I attended a screening of this movie where the writer Charlie Kaufman (Eternal Sunshine of the Spotless Mind, Being John Malkovich) was present and I immediately wanted to write a review of it. But I found it difficult to start because the film is so complicated to summarize. As Kaufman himself said, “It’s something to be experienced like a dream.”
It could have been a nightmare. Kaufman said the film came into being when Sony Pictures head Amy Pascal asked him and frequent collaborator Spike Jonze to do a horror movie. They two men talked and decided what scared them most were things like the passing of time, isolation, heartbreak, illness and mortality. They pitched it to Pascal and she greenlit it (an amazing leap of faith, considering the subject matters).
Her gamble paid off. Kaufman was only going to write it with Jonze (Adaptation, Malkovich, both from Kaufman scripts) intended as director. But Jonze went off to direct the upcoming Where the Wild Things Are so Kaufman took the directing reins for the first time.
It’s fitting then that his directorial debut is about a director, Caden Cotard (Philip Seymour Hoffman), who sets out to mount the biggest play of his life after his wife Adele (Catherine Keener) leaves him, taking their young daughter with her. He takes over a huge warehouse in Schenectady, NY and painstakingly reconstructs a microcosm of his world, complete with replicas of buildings and roads and his own home, to explore it in a way which might allow him some control. He hires a cast of hundreds to represent people in his life, including himself. The rehearsal process stretches over 17 years and when some of the doppelgangers start falling for the real people and vice versa, Caden has no idea how his play will end and we have no idea what’s real and what’s stage acting.
Of course, this synopsis doesn’t do justice to the complexities of the script. As expected in a Kaufman film, there are many things that will mystify viewers. But instead of annoying or shutting out the audience, Kaufman somehow pulls us into the experience anyway and keeps us watching though we may not understand what we see. He makes us think about our own grand issues in life and manages to move us even if we’re not sure why. The tone is melancholy but the film also has many humorous moments. And the incredible cast of Oscar winners and nominees (including Emily Watson, Michelle Williams, Samantha Morton, Dianne Wiest, Hope Davis, Jennifer Jason Leigh) makes even some of the absurd moments seem grounded and relatable.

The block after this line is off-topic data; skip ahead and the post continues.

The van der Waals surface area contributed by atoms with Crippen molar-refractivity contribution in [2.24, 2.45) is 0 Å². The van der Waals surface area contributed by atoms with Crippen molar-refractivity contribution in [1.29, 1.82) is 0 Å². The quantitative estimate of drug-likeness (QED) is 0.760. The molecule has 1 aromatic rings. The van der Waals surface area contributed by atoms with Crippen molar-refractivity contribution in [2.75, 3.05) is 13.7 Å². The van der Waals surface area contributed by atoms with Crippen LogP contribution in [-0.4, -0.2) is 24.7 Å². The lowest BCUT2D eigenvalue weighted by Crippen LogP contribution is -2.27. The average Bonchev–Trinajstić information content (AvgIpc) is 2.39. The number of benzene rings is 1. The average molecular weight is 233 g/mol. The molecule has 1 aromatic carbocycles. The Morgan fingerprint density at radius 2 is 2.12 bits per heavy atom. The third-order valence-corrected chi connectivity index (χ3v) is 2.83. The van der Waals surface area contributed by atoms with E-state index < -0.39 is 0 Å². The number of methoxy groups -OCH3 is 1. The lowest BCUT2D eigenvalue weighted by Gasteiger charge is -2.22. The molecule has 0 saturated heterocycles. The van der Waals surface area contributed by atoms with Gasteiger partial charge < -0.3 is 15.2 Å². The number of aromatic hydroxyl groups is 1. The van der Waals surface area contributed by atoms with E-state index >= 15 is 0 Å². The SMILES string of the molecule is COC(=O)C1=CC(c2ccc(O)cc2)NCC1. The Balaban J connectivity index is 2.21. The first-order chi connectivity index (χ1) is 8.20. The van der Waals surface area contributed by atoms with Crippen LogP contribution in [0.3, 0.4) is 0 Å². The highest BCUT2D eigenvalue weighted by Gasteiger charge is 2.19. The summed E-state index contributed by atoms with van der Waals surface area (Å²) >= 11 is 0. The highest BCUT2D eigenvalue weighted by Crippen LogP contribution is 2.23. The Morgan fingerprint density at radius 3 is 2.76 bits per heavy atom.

There is a running motif of a burning house in the movie which I asked Kaufman to explain. His reply: “I don’t want to explain everything because it takes away the possibility it may mean something else to someone else. It means what it means. If it means nothing to you, then it means nothing.”
Some might say that’s a frustratingly obtuse response (my friend thought it was a cop-out) but to me, it was perfect. I’d been sitting there thinking, “Why don’t I get it?” His answer liberated me. I can think it’s profound or it’s garbage but at least I don’t think I’m stupid for not understanding it.
But I did comprehend Kaufman’s dream analogy. He said, “You don’t understand your dreams. But sometimes I wake up and I’m devastated in a way that I’m not in my waking life.”
And that’s what it feels like after watching Synecdoche–as though you’ve just awoken from a mesmerizing, shattering dream.
Note: The title of the movie is not a typo. Synecdoche is a figure of speech in which a part of something represents the whole or the whole stands in for a part.
The trailer is below.